Peer review of PCORI-funded research helps make sure the report presents complete, balanced, and useful information about the research. It also assesses how the project addressed PCORI’s Methodology Standards. During peer review, experts read a draft report of the research and provide comments about the report. These experts may include a scientist focused on the research topic, a specialist in research methods, a patient or caregiver, and a healthcare professional. These reviewers cannot have conflicts of interest with the study.
The peer reviewers point out where the draft report may need revision. For example, they may suggest ways to improve descriptions of the conduct of the study or to clarify the connection between results and conclusions. Sometimes, awardees revise their draft reports twice or more to address all of the reviewers’ comments.
Peer review identified the following strengths and limitations in the report:
- The awardee addressed reviewers’ concerns about the generalizability of study results and the report’s inadequate emphasis on study population characteristics in the final report. Reviewers noted that the study population consisted of children considered low risk for reinfection or treatment failure, who only make up about 25-30 percent of all children requiring antibiotics for serious infections. The awardee responded that the study protocol and published papers clearly indicated that the children in this study were low risk.
- The awardee addressed comments from the statistical reviewer by referring the reader to previously published papers that have details on study methods and analyses.
- Responding to reviewer requests for more details on the methods for insuring consistency and limiting interrater variability, the awardee added language describing chart reviewers’ training. The awardee also noted that the team did not measure how often different raters disagreed in their reviews of medical charts.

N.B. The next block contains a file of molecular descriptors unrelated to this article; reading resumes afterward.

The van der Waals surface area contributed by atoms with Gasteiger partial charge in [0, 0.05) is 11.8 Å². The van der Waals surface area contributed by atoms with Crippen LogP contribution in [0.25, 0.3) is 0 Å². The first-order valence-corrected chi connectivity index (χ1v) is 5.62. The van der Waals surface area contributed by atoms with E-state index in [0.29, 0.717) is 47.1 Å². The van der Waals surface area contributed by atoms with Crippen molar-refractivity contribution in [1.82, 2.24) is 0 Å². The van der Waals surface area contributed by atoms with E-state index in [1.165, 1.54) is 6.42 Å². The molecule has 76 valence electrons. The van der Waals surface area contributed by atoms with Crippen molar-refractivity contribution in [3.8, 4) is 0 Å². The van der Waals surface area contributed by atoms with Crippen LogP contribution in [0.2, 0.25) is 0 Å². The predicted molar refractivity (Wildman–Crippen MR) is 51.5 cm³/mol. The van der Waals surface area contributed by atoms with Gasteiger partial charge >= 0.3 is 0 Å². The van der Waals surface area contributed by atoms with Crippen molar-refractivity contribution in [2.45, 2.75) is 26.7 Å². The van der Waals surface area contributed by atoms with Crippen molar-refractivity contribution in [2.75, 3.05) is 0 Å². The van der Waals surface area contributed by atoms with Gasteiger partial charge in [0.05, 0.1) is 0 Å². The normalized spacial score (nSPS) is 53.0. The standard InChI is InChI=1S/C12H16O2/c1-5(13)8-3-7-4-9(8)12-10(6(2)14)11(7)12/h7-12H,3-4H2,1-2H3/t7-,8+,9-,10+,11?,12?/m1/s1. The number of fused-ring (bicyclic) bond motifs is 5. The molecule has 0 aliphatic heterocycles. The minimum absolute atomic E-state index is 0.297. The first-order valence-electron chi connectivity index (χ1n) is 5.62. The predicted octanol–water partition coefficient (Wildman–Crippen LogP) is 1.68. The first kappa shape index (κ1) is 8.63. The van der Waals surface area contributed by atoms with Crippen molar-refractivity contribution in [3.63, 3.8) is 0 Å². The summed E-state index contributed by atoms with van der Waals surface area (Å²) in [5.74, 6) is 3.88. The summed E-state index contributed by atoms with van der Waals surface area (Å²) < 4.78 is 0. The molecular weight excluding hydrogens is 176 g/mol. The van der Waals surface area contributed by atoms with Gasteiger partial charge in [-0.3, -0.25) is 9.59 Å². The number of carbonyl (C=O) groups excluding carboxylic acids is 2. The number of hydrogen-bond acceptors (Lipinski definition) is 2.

- The investigator did not respond to reviewers’ questioning of the conclusion that there were no differences in treatment failure on oral antibiotics between hospitals that had low versus high use of peripherally inserted central catheters. The lack of sample sizes for this comparison and the wide confidence intervals for the odds ratio did not provide sufficient evidence to warrant this conclusion.
Final Research Report
View this project's final research report.
Conflict of Interest Disclosures
View the COI disclosure form.
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Picking the Easier Way to Fight Serious Infections in Children
This Research in Action feature highlights how doctors sometimes prescribe antibiotics delivered intravenously, while new research suggests oral antibiotics can be as effective, with fewer complications.
Continuing Medical Education/Continuing Education Activity
Osteomyelitis in Children
This Continuing Medical Education/Continuing Education activity focuses on early findings of research comparing intravenous (usually via a catheter placed in the arm) and oral antibiotic treatment for osteomyelitis in children after they leave the hospital.